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Thankful on Giving Tues.

Posted On: 11/24/16
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Even though the historical purpose of Thanksgiving is to acknowledge our good fortune, that has become secondary to many of us, as our comfortable circumstances allow us to look on the holiday as less of a day of thanks and more of a time to eat as much as we can possibly hold. If that thought brought about a touch of indigestion, there’s a cure for that — give someone else something to be thankful for, and you can do it through the online donation event known as Giving Tuesday, when it goes viral on Tuesday, Nov. 29.  Giving can be second nature to most, but there’s always that thought lurking in the back of your mind, “How will this help me?” It appears we have lost the meaning of giving. Yet, the world continues to give us opportunities to contribute to the welfare of those around us. This Giving Tuesday, set aside that lurking thought and give simply because it’s the right thing to do. Give to a local nonprofit because all they do is give...
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In doubt? Seek council

Posted On: 11/17/16
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Things are happening in Ocean Pines and, as is the case with everything else these days, no one can know with whether these things are fixes or follies until they play out over the next several months, maybe longer. On the surface, the proposals tendered by interim General Manager Brett Hill make sense financially. Reconfiguring and renovating available space to meet current needs would seem to be the thing to do for a citizenry that’s perennially concerned about assessments. Changing the administration building around to give more space to the police department, for instance, appears to be the logical thing to do. After all, if space isn’t being used to its fullest advantage, the smart thing to do is to use what’s available, if it’s sufficient, before undertaking a much pricier project. As for other aspects of Hill’s renovation proposal, they are based on the assumption that an overhaul is all that is required, and that won’t be apparent immedia...
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Veterans Day every day

Posted On: 11/10/16
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Most media outlets, whether print, online or broadcast, have something to say about Veterans Day because, well, it’s expected. It’s a traditional tip of the editorial hat, an obligation of the calendar that must be fulfilled, a noncontroversial topic that’s even more popular today than it was a decade or so ago. Writers try to instill in their commentary the usual patriotic verbiage, something rousing even, to make their observations seem more powerful. A good many of these editorials, however, aren’t read because they’re so predictable and are sometimes more of an exercise in writer self-glorification than they are an expression of gratitude to those who have served. Wow, one might say, that’s an extremely cynical point of view. Maybe it is, but it’s because many of these editorialists and columnists, along with a good portion of the population, have no idea of what it means to be a veteran. The short version is that a veteran is a person ...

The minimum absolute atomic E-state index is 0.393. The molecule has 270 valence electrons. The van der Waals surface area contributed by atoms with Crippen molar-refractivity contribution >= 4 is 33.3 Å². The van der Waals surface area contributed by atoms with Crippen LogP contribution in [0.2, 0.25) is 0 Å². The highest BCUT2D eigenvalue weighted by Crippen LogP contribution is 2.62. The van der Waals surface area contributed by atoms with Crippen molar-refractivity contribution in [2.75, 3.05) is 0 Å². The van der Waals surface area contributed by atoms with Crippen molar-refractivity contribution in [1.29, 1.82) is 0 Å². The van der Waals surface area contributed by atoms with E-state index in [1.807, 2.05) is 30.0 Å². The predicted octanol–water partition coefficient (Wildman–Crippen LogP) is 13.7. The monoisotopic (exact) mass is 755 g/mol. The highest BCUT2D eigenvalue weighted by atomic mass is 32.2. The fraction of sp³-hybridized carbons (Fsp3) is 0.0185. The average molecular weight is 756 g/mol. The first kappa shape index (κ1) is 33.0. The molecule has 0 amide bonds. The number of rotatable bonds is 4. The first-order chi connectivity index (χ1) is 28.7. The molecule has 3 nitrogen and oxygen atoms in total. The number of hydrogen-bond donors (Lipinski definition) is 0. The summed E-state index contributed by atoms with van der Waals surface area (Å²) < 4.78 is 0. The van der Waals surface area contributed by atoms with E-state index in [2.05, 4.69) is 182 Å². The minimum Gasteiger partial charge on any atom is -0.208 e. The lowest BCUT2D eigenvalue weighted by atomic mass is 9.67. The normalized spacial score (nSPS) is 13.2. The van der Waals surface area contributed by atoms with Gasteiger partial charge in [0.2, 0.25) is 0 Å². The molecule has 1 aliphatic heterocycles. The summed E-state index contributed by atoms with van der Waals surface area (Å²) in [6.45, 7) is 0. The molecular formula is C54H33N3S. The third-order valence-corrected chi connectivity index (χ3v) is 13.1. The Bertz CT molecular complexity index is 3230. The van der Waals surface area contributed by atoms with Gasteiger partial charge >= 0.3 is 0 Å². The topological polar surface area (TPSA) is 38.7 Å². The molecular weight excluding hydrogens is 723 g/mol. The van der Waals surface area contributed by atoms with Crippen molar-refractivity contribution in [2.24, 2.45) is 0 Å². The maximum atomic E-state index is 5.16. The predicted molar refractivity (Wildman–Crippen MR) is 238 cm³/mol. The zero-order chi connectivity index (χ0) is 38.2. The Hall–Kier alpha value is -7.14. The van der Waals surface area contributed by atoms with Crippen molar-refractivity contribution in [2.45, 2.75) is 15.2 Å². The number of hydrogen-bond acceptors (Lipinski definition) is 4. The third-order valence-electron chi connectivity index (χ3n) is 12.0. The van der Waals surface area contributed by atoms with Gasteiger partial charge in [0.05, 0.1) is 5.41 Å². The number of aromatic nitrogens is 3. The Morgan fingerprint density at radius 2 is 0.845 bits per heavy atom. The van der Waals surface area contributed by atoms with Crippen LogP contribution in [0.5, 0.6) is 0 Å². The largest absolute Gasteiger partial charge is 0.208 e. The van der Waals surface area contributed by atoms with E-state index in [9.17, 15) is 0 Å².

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Wor. shows giving spirit

Posted On: 11/3/16
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The giving season is underway, and that’s not referring to specific holidays. As is always the case when summer is over, school is back in session and the calendar moves toward its conclusion, and charities and other benevolent organizations launch their one last fund drive of the year. If there is one thing to be said about Worcester County, it is that it is one of the more generous areas anywhere, and that’s despite the economic differences between its districts. This week alone, three fund-raising events will be taking place: one in Pocomoke, one in Berlin and one by a countywide organization. In Pocomoke, the curtain will go up Saturday evening at the Mar-Va Theater for a fundraiser for that area’s Samaritan Shelter for the homeless. As unlikely as it might sound for anywhere on the Eastern Shore, the draw will be opera as performed by hometown soprano Brittany Lewis, who has packed them in before in previous charity performances. Also on Saturday, Victorian C...
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Getting out in front of it

Posted On: 10/27/16
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No one would think that Pocomoke and Ocean Pines have much in common, separated as they are by a fair amount of distance, demographics and form of government. But it turns out this week that these two otherwise disparate communities share one thing: they both have had to confront legal problems over unmet financial obligations. In addition, both these debt situations resulted from mistakes or misunderstandings rather than malfeasance and both are dealing with them publicly and in a straightforward manner. In Pocomoke’s instance, it isn’t the town, but the Delmarva Discovery Center that found itself in trouble over an unpaid bill from the contractor that put together one of its exhibits. At dispute is the amount being charged, and perhaps the terms of the contract, but not the fact that the center will have to make good somehow. More interesting is that the center’s president, Stacey Weisner, made the story public in the interest of operational transparency. Gettin...